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Border Commission awards $250,000 for Fort Kent levee extension

FORT KENT, Maine — The federal-state collaborative Northern Border Regional Commission recently awarded the town of Fort Kent $250,000 to help fund the installation of approximately 800 feet of concrete wall and earth fill to expand the existing levee on the St. John River to the Fish River Bridge.

“This is a project that I have been working on for over two years now,” said Fort Kent’s

Director of Economic Development Steven Pelletier said. He added that there are no safety issues with the current levee, but that the extension would help mitigate future flood damage in that part of downtown.

Pelletier said on Aug. 8 that he does not anticipate any ground work on the levee extension project to begin this year, as the town is still lining up various other state and federal funding sources to pay for the estimated total cost that is between $530,000 and $720,000.

A proposed concrete wall and earthen berm, designed to mitigate future flood water in Fort Kent, would run from the Fish River bridge on East Main Street to the end of the current levee, located near the Fort Kent Blockhouse. The wall would be at about the same height as the existing guardrail. (Don Eno)

Following widespread flooding in 2008, it was clear that the properties around the historic Fort Kent Blockhouse were susceptible to increased flood damage. The large levee that separates the downtown area from the St. John River is reduced in size and eventually stops in the area around Meadowbrook Lane and Blockhouse Road, where the Fish River enters the St. John.

In 2008, both rivers crested at the same time, inundating the area, forcing the evacuation of area residents, and causing millions of dollars worth of damage to buildings and infrastructure. Addressing deficiencies in the town’s levee protection system was identified as a high priority in the community’s most recent Capital Investment Program.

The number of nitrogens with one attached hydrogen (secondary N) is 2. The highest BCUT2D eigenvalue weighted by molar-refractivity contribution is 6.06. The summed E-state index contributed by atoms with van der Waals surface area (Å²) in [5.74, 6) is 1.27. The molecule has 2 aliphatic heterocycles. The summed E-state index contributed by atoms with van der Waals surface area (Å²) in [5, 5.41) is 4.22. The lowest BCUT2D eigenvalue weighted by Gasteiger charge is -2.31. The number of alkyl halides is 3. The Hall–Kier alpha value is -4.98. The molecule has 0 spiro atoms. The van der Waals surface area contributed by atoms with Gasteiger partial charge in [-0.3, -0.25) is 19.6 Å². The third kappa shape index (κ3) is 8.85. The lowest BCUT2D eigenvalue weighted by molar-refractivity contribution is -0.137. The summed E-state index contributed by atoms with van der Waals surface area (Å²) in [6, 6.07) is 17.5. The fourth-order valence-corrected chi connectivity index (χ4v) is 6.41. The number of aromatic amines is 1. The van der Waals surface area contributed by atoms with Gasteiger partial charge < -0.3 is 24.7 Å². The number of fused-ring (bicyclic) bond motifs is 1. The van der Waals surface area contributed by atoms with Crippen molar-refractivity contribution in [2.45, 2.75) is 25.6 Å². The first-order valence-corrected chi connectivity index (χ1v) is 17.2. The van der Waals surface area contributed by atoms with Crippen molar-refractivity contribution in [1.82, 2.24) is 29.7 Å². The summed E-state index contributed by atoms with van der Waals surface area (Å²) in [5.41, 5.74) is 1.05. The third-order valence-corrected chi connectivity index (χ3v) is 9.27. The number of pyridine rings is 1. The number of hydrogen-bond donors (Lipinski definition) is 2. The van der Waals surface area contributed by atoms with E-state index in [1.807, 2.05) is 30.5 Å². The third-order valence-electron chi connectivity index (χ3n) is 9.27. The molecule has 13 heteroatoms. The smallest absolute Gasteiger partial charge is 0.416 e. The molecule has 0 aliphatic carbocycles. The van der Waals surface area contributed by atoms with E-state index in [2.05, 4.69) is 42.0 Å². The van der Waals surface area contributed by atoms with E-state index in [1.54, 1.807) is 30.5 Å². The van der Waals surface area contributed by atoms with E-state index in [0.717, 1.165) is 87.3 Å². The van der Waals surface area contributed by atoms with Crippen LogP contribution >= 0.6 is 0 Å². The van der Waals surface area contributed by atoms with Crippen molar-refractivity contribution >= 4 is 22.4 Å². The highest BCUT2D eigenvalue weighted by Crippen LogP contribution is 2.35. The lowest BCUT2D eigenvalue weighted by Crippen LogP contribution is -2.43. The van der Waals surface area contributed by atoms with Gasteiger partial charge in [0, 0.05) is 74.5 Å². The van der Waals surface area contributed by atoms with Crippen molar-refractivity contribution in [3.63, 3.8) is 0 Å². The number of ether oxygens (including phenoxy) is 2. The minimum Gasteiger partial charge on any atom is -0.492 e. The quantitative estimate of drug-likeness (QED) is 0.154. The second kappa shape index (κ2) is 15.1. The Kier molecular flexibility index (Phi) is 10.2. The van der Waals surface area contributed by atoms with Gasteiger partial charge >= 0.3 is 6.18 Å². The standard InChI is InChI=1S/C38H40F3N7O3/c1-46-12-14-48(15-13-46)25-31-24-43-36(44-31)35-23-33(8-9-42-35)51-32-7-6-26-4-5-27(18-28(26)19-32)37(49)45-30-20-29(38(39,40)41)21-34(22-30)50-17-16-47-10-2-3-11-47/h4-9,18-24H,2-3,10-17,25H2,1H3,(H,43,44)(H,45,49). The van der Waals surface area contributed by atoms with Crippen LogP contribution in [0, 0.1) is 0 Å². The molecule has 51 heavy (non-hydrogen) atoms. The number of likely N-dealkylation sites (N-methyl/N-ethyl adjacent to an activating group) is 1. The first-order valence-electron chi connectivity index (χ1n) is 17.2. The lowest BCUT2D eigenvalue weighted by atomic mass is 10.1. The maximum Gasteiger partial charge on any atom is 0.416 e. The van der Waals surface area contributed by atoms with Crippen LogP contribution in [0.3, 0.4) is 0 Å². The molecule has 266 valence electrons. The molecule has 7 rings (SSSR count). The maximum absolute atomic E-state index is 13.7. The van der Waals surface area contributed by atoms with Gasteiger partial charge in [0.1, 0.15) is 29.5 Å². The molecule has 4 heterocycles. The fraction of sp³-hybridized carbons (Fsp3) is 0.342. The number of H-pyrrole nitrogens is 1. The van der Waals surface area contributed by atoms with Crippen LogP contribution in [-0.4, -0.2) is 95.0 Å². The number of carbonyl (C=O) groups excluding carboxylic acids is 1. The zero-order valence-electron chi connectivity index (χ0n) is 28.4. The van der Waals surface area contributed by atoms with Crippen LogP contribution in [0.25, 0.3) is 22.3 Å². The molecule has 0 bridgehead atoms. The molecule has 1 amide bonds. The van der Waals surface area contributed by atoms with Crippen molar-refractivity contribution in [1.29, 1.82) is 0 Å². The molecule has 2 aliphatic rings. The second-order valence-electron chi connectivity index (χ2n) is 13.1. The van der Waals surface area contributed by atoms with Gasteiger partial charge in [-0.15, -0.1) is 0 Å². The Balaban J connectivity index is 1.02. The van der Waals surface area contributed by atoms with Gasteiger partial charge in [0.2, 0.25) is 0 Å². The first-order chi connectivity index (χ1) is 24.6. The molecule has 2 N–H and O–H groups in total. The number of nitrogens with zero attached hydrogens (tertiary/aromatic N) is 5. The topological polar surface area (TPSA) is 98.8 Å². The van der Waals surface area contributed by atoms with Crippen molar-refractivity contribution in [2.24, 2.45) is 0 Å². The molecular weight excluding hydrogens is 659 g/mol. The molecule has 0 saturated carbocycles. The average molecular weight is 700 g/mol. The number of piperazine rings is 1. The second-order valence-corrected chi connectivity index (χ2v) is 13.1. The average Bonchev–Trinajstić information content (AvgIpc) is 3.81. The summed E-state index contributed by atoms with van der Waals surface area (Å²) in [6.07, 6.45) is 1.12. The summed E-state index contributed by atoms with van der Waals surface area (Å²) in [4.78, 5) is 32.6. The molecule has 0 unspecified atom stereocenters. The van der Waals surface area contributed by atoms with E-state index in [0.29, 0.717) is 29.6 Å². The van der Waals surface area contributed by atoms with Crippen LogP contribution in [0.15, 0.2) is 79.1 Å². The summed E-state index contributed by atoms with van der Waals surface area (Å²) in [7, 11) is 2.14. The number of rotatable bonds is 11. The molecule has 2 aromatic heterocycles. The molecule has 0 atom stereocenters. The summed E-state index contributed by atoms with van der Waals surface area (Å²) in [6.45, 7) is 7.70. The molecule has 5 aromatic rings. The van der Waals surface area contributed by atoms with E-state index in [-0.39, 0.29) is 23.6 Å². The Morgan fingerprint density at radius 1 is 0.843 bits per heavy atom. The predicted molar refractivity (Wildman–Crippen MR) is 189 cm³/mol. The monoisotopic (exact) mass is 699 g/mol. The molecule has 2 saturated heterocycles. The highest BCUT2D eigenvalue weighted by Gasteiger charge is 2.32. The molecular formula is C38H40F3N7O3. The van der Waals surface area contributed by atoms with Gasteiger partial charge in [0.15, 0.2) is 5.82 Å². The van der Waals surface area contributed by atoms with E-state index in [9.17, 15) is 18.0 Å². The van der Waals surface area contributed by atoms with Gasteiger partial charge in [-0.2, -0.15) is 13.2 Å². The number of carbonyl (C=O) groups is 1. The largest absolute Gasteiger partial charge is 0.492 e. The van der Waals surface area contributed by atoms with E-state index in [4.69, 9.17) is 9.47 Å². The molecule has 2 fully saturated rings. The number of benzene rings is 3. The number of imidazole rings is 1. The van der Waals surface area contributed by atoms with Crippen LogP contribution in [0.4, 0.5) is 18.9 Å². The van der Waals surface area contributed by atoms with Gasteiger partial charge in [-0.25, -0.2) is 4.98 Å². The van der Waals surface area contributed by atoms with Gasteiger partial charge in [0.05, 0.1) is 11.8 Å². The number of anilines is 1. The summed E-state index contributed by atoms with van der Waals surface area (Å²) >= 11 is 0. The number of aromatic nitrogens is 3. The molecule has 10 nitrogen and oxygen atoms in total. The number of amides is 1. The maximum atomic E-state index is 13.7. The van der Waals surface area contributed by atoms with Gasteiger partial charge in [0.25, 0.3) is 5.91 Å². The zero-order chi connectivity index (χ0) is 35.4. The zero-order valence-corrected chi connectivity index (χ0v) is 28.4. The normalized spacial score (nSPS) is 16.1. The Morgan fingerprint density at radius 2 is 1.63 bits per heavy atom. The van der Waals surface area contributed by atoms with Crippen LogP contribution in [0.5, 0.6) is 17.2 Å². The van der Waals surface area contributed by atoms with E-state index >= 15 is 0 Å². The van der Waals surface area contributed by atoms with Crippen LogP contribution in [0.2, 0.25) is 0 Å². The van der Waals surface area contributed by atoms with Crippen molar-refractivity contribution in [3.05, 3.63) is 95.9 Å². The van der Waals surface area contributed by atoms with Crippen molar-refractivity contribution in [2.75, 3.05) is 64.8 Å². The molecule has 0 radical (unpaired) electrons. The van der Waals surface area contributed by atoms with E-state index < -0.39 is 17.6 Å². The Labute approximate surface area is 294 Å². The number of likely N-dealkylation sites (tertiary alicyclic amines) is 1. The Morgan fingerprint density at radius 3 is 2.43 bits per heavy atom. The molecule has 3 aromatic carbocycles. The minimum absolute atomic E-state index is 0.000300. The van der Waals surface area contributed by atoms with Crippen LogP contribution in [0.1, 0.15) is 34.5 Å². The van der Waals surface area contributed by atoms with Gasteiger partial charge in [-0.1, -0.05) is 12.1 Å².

The issue, Pelletier said, is that the area around the blockhouse currently presents emergency response crews with a large area in which to erect a berm, to prevent rising waters from backflowing into the downtown area.

When completed, the levee would extend all the way to the East Main Street Fish River bridge, leaving only the actual bridge roadway to be sandbagged.

The initial concept for the blockhouse levee extension called for a steel curtain to be installed from the Fish River Bridge downstream, along Blockhouse Road, which would have transitioned into an earthen berm running behind the blockhouse itself.

Pelletier said Tuesday that under the current proposal, the steel curtain portion instead would be a concrete retaining wall, approximately at the same height as the existing guardrail.

At last year’s public meeting, some residents questioned why there were no plans to extend the larger levee along the St. John River to provide protection for the eastern parts of town.

Town Manager Donald Guimond said at a public meeting on the project last year that such a project would be “astronomically larger” and much more costly than the one being proposed near the blockhouse. He had estimated the cost of such a large and complex project to be several million dollars at least.

The funding for Fort Kent’s levee extension project is part of $1,557,484 the Northern Border Regional Commission awarded statewide this year to economic and infrastructure development programs, including $100,000 awarded to the City of Caribou to demolish and clean up the former Birdseye processing plant.

In an Aug. 4 statement announcing the release of funds by the commission for Maine, U.S. Rep. Bruce Poliquin said, “Whether it be fixing a sewer system, supporting efforts to revitalize local attractions for tourism, or reconstructing pedestrian sidewalks, infrastructure development is key to our communities’ success.”

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